Marketing the InfoSec ProfessionPersuading Millenials to Join the Field
The IT security industry must do a much better job of persuading young people with the requisite math and science skills to join the cybersecurity workforce rather than choose another profession, says David Shearer of (ISC)Â².
Shearer, executive director of the IT security education and certification organization, says in an interview with Information Security Media Group that the industry must take aggressive steps to address a severe shortage of skilled professionals.
Persuading millennials to become IT security practitioners can prove to be a tough sell, though, because of the long hours many cybersecurity professionals work. "No one in this profession works an eight-hour day," Shearer says. "They're grinding it out, and if there is an incident they have to respond to it. ... No one is watching the clock. You don't go home until you remediate it or you can get some sense of confidence that the organization is not at risk."
Shearer says he and others industry practitioners are trying to better understand millennials in order to explain to them the benefits of the profession. "We need to find a way to improve our messaging and reach out to the young in different ways," Shearer says. "... Are we speaking to them wrong? Is there some other way that we can attract the conversation? I do think that once they get exposed to truly what's happening in the workforce, we'll see there's great interest."
Shearer and others are looking to millennials to help fill what is projected to be a shortage of 1.5 million cybersecurity experts worldwide by 2020. Citing a survey conducted by the market research firm of Frost & Sullivan, and co-sponsored by (ISC)2, Shearer points out that the average age of an IT security practitioner is 42, and a mere 6 percent of the cybersecurity workforce is younger than age 30.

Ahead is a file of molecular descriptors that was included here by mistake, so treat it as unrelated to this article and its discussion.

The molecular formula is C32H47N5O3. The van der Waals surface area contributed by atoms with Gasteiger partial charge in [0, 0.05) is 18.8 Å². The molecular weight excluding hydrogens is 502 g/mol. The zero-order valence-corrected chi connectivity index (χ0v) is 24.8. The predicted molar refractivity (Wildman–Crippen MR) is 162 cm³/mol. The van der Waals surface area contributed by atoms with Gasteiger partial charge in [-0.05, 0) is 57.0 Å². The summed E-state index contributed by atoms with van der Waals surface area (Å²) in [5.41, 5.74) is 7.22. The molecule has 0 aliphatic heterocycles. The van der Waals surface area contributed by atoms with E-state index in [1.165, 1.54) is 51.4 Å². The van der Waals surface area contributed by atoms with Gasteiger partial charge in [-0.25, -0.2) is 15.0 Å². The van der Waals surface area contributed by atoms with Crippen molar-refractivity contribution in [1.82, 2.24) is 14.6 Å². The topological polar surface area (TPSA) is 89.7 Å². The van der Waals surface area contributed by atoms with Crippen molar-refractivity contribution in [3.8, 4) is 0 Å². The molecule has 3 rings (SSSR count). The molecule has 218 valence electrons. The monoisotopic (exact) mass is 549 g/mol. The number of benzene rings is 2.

"We have an aging workforce, and we don't seem to be effectively drawing more young interest into the profession," he says. "The workforce is undersized, overworked and there's stress associated with that. It's also opening up organizations to vulnerabilities because they can't keep up with all the challenges they're faced with."
In the interview, Shearer explains:
- How organizations facing a skills shortage turn to technology to fill the gap, which in turn creates what he calls "security technology sprawl" that can lead to inefficiencies;
- The impact of the skills shortage has in an increase in phishing attacks; and
- Why the IT security community should help schools identify curricula to prepare students for future careers in cybersecurity.
Before being named executive director, Shearer served as chief operating officer for (ISC)Â². He previously held a number of senior IT positions in the U.S. government, including associate CIO for the Department of Agriculture's international technology service and deputy CIO at the Department of Interior.